Walmart lobbying probe under PMO initiative
The government has, at the initiative of the Prime Minister's Office (PMO), ordered an inquiry by the corporate affairs ministry into the lobbying activities of Walmart, the American retail giant. This is a departure from the government's earlier announcement that a judicial probe would be ordered.
The PMO, through a letter from Parliamentary Affairs Minister Kamal Nath, has asked the corporate ministry to probe "whether Walmart undertook any activities in India in contravention of any Indian law". Also, the letter to corporate affairs secretary Naveed Masood said the ministry must inquire into recent media reports on disclosures of Walmart before the US Senate regarding their lobbying. Masood could not be reached for comment.
The ministry has been given three months for sending its report to the PMO. The draft terms of reference for the inquiry were finalised in discussion with Finance Minister P Chidambaram, sources said.
"Since we have not seen this, we are not in a position to comment," a Bharti Walmart spokesperson said.
Walmart spent $25 million towards lobbying since 2008, to gain access to foreign markets, including India, the $444-billion chain told the US Senate in late 2012, The matter had rocked the winter session of Parliament, with MPs from Opposition parties demanding a probe. The government had in September permitted up to 51 per cent foreign direct investment (FDI) in multi-brand retailing, thereby making way for international giants such as Walmart, Carrefour and Tesco to set up shop in India.
Bowing to the Opposition demand, the government had announced in December that an inquiry would be conducted into the matter, with a retired judge leading the probe.
Bharti Walmart had earlier said, in a statement, that all organisations which spend more than $11,500 annually on lobbying activities and employ at least one lobbyist must, by US law, register and file quarterly reports. The company had said, "The allegation that a routine US lobbying disclosure form reflects improper conduct on our part in India is false. This disclosure has nothing to do with political or governmental contacts with India government officials."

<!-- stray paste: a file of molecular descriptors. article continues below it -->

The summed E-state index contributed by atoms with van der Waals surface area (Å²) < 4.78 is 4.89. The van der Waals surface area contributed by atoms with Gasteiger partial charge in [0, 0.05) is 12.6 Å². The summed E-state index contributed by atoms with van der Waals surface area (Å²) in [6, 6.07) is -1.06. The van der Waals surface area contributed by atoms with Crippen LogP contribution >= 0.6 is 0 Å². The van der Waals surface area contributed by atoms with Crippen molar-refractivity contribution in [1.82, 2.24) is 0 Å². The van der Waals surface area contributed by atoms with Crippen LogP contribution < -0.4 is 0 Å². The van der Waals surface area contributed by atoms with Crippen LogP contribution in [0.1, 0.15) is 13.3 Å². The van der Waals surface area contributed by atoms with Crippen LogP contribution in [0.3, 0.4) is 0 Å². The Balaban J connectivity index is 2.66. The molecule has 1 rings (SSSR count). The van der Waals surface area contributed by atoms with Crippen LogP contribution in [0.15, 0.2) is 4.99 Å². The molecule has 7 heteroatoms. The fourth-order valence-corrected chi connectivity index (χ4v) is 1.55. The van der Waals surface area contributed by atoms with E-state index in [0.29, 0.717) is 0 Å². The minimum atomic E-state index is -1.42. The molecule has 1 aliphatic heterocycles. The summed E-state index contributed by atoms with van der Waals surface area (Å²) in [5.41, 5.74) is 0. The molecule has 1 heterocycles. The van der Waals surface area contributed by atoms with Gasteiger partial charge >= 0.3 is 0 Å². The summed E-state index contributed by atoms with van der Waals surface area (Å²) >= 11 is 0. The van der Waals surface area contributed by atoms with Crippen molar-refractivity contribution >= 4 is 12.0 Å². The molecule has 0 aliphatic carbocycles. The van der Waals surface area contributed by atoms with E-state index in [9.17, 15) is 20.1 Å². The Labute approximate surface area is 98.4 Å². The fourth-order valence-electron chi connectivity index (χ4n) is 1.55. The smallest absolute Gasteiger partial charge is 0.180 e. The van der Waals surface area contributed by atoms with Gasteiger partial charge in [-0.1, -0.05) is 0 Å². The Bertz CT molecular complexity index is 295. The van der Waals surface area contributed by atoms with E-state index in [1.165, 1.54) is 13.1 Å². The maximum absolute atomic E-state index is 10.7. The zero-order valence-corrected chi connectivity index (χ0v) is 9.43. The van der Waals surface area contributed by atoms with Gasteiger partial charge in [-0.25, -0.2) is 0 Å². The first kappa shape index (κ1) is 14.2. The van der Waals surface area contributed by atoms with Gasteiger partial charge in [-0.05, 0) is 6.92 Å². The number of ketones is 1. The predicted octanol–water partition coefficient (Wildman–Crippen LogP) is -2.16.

According to Bharti Walmart, "It shows that our business interest in India was discussed with US government officials --- along with 50 or more other topics -- during a three-month period."
Walmart signed a 50-50 joint venture with Bharti Enterprises in 2007 and set up its first cash and carry store in the country in 2009, after which the American chain started lobbying in the US for greater access in the India market, its filings before the Senate show. Lobbying for "greater market access" was undertaken by Walmart as it wanted to start its supermarket stores in the country but FDI in multi-brand retailing was not permitted till the cabinet decision of September 2012.
In the company's 2008 fourth quarter filing with the US Senate, it listed "enhanced market access for investments in China and India" as part of trade lobbying. From then on, it has been consistently lobbying for the India market, except during a few quarters in 2009, the filings show.
Walmart is among thousands of American companies making lobbying disclosures to the US Senate. In a year, as many as 20,000 filings are found on the website of the House of Representatives.
A US state department official had earlier told the media: "With regard to lobbying in the United States, I think you know that the Lobby Disclosure Act of 1995 and the Honest Leadership and Open Government Act of 2007 require lobbyists for any companies or other organisations to disclose their activities in a periodic report to the Congress."
Walmart is separately investigating alleged corruption in the organisation related to the India market, among other regions. Bharti Walmart has suspended five executives on this count and investigations are still on.
Photographs: Carlos Barria/Reuters